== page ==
Imagine that the genome is a book. [In humans] there are twenty-three chapters, called chromosomes. Each chapter contains several thousand stories, called genes. Each story is made up of paragraphs, called exons, which are interrupted by advertisements called introns. Each paragraph is made up of words, called codons. Each word is written in letters called bases. ~Matt Ridley

genomics

the study of genomes. There are two basic types of genomic approaches: physical genomics, which includes mapping, sequencing, studies of genome organization, and comparisons between and among genomes; and functional genomics through which gene expression is analyzed at transcriptome (mRNA), proteome (protein), or metabolome (metabolite) levels, often using high throughput screening.

genotype

the inherited instructions an organism carries, which may or may not be expressed. See also phenotype.

genus
plural: genera

a grouping in the classification of living organisms having one or more related species. See also scientific name.

germplasm

plant hereditary material in a form that can be used for propagation (e.g. tissue samples, seeds, whole plants). A germplasm bank is an organized collection of this material (each genotype entered being called an accession) from which new cultivars may be produced.

GFP
green fluorescent protein

GloFish by msnbc.coma protein that exhibits bright green fluorescence when exposed to blue light, first isolated from a jellyfish. Fluorescent protein genes have been expressed in the cells of many different organisms. Using GFP as a reporter gene, it’s possible to visualize nearly any protein of interest in any cell or tissue of any species. In addition, the GFP gene has been used to genetically engineer biosensing organisms (e.g. fish that detect pollution by selectively fluorescing in the presence of environmental toxins). Capitalizing on the technologies that make GFP so useful to researchers, entrepreneurs within the ornamental fish trade have patented fish genetically engineered to express bright fluorescent colors continuously, and have marketed them as pets (e.g. GloFish).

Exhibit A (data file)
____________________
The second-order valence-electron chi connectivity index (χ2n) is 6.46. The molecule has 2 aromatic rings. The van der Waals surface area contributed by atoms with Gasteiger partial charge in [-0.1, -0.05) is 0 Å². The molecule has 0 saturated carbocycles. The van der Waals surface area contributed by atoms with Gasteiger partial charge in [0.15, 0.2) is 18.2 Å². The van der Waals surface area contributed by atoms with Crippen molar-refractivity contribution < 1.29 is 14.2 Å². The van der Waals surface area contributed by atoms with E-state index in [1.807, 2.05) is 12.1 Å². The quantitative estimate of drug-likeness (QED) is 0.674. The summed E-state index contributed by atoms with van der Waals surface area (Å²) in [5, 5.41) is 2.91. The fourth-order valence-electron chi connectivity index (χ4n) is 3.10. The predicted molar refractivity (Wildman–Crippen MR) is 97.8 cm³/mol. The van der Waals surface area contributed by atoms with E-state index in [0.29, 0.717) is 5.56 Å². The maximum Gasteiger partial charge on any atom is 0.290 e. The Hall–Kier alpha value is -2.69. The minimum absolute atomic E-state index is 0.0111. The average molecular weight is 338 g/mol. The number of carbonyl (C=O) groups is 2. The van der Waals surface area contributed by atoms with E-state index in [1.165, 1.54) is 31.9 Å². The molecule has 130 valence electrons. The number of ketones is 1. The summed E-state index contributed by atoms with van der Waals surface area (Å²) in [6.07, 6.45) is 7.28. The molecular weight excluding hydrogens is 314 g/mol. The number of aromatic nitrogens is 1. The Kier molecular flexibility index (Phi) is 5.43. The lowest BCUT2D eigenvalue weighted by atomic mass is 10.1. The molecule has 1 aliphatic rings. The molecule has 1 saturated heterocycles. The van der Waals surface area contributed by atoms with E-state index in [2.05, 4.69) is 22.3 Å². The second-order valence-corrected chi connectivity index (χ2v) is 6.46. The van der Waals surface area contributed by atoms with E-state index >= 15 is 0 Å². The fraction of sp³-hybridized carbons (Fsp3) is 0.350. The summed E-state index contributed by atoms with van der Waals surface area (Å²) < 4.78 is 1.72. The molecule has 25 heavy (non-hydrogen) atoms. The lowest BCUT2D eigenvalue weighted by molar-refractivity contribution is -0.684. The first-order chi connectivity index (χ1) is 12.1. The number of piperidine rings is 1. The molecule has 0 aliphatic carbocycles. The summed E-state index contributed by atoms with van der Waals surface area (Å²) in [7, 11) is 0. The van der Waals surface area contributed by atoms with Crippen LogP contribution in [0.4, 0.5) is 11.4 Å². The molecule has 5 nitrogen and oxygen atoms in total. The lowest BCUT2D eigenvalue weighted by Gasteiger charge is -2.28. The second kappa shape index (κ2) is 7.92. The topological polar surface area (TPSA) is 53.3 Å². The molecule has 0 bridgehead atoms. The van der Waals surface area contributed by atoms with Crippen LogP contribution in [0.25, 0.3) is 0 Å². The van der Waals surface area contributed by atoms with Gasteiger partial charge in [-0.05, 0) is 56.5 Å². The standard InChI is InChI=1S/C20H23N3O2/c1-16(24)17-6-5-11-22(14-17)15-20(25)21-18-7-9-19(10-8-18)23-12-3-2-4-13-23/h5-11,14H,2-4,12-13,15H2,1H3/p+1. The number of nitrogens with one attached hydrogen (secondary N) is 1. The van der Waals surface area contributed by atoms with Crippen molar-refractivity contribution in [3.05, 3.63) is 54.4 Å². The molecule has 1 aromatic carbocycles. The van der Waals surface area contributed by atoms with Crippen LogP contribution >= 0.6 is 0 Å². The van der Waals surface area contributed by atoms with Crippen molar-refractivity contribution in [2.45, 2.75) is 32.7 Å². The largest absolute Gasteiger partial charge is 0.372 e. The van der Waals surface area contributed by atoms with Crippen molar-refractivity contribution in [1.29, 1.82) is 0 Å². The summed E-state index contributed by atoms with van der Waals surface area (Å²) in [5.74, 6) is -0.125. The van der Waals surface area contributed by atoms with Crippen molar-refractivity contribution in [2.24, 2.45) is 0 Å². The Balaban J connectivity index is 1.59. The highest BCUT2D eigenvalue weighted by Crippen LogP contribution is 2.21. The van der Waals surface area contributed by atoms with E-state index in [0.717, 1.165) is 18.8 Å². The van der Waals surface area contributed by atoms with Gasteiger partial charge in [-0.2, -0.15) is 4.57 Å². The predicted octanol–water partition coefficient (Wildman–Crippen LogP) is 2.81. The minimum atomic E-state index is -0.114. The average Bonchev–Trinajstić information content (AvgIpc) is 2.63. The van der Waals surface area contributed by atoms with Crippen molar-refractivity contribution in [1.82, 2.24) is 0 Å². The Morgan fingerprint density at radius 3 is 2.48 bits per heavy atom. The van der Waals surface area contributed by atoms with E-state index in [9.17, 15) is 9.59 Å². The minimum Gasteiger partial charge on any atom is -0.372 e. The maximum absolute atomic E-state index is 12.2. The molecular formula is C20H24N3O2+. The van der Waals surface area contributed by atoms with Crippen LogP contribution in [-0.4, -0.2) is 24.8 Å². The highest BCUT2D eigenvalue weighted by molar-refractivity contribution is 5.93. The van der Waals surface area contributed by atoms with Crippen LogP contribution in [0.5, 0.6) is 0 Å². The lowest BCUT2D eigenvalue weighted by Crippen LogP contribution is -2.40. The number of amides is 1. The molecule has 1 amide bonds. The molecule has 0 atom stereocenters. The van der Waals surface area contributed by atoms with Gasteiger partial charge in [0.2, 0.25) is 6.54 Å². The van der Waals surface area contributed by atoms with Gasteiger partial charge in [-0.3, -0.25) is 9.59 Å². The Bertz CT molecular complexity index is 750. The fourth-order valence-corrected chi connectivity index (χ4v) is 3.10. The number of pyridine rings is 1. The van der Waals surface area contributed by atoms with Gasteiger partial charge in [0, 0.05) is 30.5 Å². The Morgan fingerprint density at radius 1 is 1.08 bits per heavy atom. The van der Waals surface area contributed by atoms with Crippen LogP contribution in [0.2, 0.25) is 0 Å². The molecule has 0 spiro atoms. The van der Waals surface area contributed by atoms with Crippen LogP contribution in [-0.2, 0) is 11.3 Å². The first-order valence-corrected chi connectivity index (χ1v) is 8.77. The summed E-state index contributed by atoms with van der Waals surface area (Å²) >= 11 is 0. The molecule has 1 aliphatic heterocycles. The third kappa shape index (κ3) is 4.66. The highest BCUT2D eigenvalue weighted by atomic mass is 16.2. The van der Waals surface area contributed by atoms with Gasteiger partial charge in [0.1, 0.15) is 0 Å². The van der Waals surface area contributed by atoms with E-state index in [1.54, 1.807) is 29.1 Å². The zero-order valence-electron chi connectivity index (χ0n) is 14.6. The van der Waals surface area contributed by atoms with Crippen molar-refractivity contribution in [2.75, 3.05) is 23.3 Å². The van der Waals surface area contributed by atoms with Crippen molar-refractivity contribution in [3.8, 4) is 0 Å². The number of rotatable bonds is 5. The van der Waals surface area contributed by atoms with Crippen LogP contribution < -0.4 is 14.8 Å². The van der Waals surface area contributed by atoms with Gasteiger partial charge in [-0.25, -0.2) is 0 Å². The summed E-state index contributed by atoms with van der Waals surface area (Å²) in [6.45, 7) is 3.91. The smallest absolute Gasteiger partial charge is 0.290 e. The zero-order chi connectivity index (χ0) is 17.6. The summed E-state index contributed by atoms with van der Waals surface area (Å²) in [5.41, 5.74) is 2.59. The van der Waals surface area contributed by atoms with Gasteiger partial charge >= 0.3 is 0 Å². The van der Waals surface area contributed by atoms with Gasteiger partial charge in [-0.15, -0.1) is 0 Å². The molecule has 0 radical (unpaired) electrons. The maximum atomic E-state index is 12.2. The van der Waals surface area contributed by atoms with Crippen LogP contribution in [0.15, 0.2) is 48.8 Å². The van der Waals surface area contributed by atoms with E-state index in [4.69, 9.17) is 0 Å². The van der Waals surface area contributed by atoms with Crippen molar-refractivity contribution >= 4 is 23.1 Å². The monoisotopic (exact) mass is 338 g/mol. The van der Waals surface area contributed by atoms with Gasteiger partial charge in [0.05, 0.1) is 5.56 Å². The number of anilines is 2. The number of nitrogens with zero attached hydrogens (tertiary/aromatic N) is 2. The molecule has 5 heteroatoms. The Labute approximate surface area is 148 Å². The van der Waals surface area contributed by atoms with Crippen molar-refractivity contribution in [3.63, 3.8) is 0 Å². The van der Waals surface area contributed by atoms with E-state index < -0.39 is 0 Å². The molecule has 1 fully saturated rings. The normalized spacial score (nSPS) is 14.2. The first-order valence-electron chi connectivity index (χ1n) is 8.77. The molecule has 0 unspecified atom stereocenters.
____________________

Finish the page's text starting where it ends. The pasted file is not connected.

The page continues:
Global Harvest Alliance

A US-based team of physicians and scientists with a vision of eradicating malnutrition throughout the developing world by creating low cost, nutritionally complete food crops through molecular breeding. These protein and micronutrient rich, disease and pest resistant foods will be disseminated through smallholder farmers. See also biofortification.

glufosinate

a broad-spectrum, systemic herbicide used to kill actively growing weeds — especially annual broadleaf weeds. Glufosinate-resistant crops are most helpful as part of integrated pest management strategies. They have fostered the use of more sustainable no-till agricultural practices. Trade names for glufosinate-containing herbicides include Ignite, Rely, Finale, Challenge, and Liberty.

glyphosate

a broad-spectrum, systemic herbicide used to kill actively growing weeds. Crops genetically engineered for glyphosate-resistance (Roundup Ready) have helped to increase the use of more sustainable no-till agricultural practices. Monsanto’s US patent on the glyphosate expired in 2000. Trade names for glyphosate-containing herbicides include Roundup, Buccaneer, Razor Pro, Genesis Extra, Rodeo, Aquaneat, and Aquamaster.

GMO
genetically engineered organism, transgenic organism